Highfield Princess was beaten in the Platinum Jubilee at Royal Ascot but notched a late-summer Group 1 hat-trick comprising the Prix Maurice de Gheest at Deauville, the Nunthorpe at York, and the Flying Five at the Curragh. That’s a remarkable haul given the drop to 5f was deemed to be against her at York, while her prospects of winning in Ireland were complicated by bog-like conditions and a low draw. She coped admirably with those challenges, and her versatility means that she should have another remunerative campaign for owner John Fairley, who is trainer John Quinn’s landlord.

John Quinn


4 b c Siyouni – Jadhaba (Galileo)

Just shy of the best in his age group in 2022, Al Hakeem has shown progress with every start, and ran his best race on his first try at 1½m when a good fourth in the Prix de l’Arc de Triomphe on his final outing. Travelled as well as anything before being outkicked by Alpinista, giving hope that he will improve again as a four-year-old, where there are opportunities aplenty for him from ten to 12 furlongs.

Al Hakeem fared best of those held up in the Prix du Jockey Club behind Vadeni before winning the Group 2 Prix Guillaume d’Ornano at Deauville, beating Junko, who was beaten just a head in the Group 2 Prix Dollar on his subsequent start. His formlines last term have been franked so there can be no doubting he’s capable of making the breakthrough at the highest level. Handles soft ground but his wins have come on Polytrack and good turf, and he’s likely to be at his best on summer ground, with a drop back to 1¼m likely given the programme in France.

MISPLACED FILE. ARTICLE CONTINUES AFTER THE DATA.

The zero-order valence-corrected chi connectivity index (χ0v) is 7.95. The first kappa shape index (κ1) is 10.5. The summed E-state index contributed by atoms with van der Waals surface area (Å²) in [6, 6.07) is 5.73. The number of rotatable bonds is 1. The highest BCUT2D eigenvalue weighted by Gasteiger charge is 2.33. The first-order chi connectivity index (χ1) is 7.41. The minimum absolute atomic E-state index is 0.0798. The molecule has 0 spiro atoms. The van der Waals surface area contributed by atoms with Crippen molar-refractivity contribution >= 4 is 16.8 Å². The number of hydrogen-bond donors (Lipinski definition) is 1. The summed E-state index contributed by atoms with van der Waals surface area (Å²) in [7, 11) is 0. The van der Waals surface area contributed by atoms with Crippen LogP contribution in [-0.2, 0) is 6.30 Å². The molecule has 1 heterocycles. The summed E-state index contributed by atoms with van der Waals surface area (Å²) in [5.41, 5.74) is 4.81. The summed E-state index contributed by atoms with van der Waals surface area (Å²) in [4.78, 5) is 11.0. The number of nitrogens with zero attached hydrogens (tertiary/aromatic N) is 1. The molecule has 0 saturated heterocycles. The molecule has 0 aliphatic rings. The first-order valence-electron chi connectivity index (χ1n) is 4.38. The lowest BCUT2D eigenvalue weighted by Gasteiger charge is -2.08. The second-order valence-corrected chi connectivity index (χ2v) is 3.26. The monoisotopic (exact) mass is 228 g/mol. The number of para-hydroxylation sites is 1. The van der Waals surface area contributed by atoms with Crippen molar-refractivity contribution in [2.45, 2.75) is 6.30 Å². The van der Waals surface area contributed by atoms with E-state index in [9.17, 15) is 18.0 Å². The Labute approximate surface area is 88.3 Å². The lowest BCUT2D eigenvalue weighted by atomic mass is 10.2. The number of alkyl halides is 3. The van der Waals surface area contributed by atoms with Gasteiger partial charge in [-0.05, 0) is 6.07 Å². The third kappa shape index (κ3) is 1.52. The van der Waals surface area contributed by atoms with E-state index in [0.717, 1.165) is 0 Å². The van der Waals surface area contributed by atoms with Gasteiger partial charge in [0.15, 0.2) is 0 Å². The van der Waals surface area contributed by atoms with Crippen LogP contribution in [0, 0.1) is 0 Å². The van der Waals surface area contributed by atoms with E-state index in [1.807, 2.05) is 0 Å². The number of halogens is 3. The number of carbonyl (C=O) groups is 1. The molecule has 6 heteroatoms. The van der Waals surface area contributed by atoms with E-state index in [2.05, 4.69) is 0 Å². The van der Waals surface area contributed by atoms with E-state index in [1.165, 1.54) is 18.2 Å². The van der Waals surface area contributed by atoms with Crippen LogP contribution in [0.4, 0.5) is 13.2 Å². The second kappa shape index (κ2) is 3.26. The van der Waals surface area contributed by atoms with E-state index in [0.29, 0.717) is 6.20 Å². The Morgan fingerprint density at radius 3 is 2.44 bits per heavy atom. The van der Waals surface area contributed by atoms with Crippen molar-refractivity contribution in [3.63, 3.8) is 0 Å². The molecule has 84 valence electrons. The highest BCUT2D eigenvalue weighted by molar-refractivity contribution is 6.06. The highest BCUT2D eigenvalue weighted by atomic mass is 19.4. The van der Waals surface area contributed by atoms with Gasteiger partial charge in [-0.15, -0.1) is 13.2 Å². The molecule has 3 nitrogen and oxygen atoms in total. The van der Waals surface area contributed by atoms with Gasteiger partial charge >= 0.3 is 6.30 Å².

Jean-Claude Rouget


6 b g Kingman – Ceilidh House (Selkirk)

Kinross proved better than ever as a five-year-old, picking up four races, including two - the Prix de La Foret and the British Champions Sprint – at the highest level. Not only did he prove that he could win a top-class contest over six furlongs at Ascot, but he was arguably unlucky not to end his campaign with victory in the Breeders’ Cup Mile, where he ran on best of all from a poor position to be beaten three-parts of a length behind Modern Games.

The new-found versatility Kinross showed in 2022 augurs well for his next campaign, and while he will always be ideally suited by seven furlongs, his prospects of further top-level success either side of that trip now look rosier. He’s suggested in the past that he’s best with some dig in the ground but ran as well as he ever has on firm ground at Keeneland, and Frankie Dettori suggested during the season that he has developed more of an understanding of the horse in recent times, and that has led to better results. Ralph Beckett may consider the Lockinge as a starting point before dropping back to 6f at Royal Ascot, with the 6½f at Deauville making the Maurice de Gheest an ideal late-summer target.

Ralph Beckett


4 b f Galileo – Lillie Langtry (Danehill Dancer)

Tuesday looked for a while as if her Oaks victory on her third birthday was flattering, but she put that notion to bed with a devastating performance to take the Breeders’ Cup Filly & Mare Turf, with Oaks third Nashwa further in arrears, and it was intriguing to hear Aidan O’Brien say that he had let her “dally through the season” with an eye specifically on that Group 1 contest at Keeneland.

A full-sister to 1000 Guineas/Oaks winner Minding, Tuesday is bred in the purple, but could only run once as a juvenile, when second to subsequent Moyglare Stud Stakes winner Discoveries. She only won her maiden at the end of March and did well to be placed in both English and Irish 1000 Guineas given she was a late foal. Some considered her lucky in the Oaks given Emily Upjohn’s poor start, but Tuesday was also slowly away, and a draw in stall 1 made it harder for her to make ground due to the topography of Epsom.

O’Brien held his hands up for getting the tactics wrong in the Irish Derby, and a length defeat by Alpinista in the Yorkshire Oaks looks a smashing performance in retrospect. Tuesday didn’t seem to relish softer ground in the Prix Vermeille and the Prix de l’Opera on her next starts, so may be best kept to good or quicker turf.

Aidan O’Brien

*Ratings reproduced by kind permission of Timeform